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Yalobusha Review #21: New Old Poems, New Old Book

Working through the language and form of these poems for five years. To me, they feel like one of Niedecker’s rocks in Lake Superior, registering geologically the time of their composition: the box age, the adjunct age, the traveling age, the ice age/buffalo. To you, who knows. **// automated labor–material, affective, reproductive, service, production, immaterial–//** I’ve got a lot of admiration for the power of rapid, proliferative writing and publishing. Can only hope whats become a glacial pace can become a sluggish friend to that kind of work.

Happy skimming off the poetry–reveling in:

Jessica B Weisenfels:

on the county line
to songs he wrote
on a mortgage I paid

Jeff Haynes:

why do fools fall in love
why do fools run the country
why did one summer you live entirely off ice

Katy Gunn:

With the amount of vaguely related information she could bring to mind, she could solve any number of constructed puzzles, weave in the loose ends of nearly any plot. Or she could not.

Michael Marburry:

Me (hive-mind and honey me)
and me like Golden Brosefs:
twin narcissus and emergent
boids, irreducible as densest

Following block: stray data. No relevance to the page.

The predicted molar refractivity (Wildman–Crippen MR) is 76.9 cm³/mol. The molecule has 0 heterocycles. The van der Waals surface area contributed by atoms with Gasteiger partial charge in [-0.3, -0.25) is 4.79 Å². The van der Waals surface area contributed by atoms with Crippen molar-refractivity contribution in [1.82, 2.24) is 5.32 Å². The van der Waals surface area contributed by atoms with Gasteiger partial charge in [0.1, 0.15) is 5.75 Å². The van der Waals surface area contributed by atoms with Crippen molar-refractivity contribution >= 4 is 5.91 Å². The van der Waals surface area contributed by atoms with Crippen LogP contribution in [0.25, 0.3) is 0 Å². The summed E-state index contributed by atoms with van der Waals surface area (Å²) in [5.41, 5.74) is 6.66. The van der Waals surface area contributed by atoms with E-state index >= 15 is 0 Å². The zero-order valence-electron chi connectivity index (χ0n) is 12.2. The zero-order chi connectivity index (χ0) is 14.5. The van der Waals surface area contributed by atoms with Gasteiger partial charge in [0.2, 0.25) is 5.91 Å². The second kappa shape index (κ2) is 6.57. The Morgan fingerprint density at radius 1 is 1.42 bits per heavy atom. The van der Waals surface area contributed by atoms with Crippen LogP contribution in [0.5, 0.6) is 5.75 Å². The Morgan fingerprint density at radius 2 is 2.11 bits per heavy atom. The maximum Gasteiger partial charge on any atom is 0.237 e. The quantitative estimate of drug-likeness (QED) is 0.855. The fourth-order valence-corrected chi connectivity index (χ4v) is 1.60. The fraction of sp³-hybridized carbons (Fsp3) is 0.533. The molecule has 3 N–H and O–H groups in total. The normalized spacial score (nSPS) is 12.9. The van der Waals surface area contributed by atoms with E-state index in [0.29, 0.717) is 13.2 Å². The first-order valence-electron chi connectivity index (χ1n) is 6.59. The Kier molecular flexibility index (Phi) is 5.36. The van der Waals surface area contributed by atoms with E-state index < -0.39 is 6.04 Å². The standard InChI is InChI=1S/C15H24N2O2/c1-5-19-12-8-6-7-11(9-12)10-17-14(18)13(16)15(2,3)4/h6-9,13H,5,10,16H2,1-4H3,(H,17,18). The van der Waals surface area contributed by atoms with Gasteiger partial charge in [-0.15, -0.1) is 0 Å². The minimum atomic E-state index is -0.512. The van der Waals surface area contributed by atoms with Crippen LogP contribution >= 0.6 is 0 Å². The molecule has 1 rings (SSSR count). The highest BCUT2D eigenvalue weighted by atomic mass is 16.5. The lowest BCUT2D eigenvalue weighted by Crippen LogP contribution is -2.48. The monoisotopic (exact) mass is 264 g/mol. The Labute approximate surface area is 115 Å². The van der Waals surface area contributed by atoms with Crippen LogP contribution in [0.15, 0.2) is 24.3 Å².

Josh Fomon:


To have a culpability. The dirty calm
striations. The sun hue struck


wisps in clouds. I had learned how to mouth my name.


Call this a way out.
Purdey Lord Kreiden

Trees fellated the wind, fire fellated the treetrunks, the wind fellated fire forests. Fire and trees aren’t enemies, but they’re competitive; each of them wants to show his devotion to the wind, and each of them wants to demonstrate his devotion to the wind is the greatest. To fellate To
be devoted
is their labor and only sin; this is how fire is made. Dangling porcelains, white and green
clouds, a bear who falls asleep with his hand in the pot of honey.


Dangling porcelains. Fellatios are given. A stem grows in front of me, everyday a little more,
like a violet alphabet of algae embedded in the waves of a lightly cruciform sea.
White and green clouds came


Then the nostalgia began

Sara Nicholson

All my love letters are written
in sans serif fonts.

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About the Author

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Joe Hall is the author of five books of poetry, including Someone's Utopia (2018) and Fugue & Strike (forthcoming). His poems, reviews, and scholarship have appeared in Poetry Daily, The Academy of American Poets Poem-A-Day, Postcolonial Studies, Peach Mag,, PEN America Blog, Poetry Northwest, Ethel Zine, Gulf Coast, Best Buds! Collective, and Eighteenth-Century Fiction. He has taught poetry workshops for teachers, teens, and workers through Just Buffalo and the WNYCOSH Worker Center.

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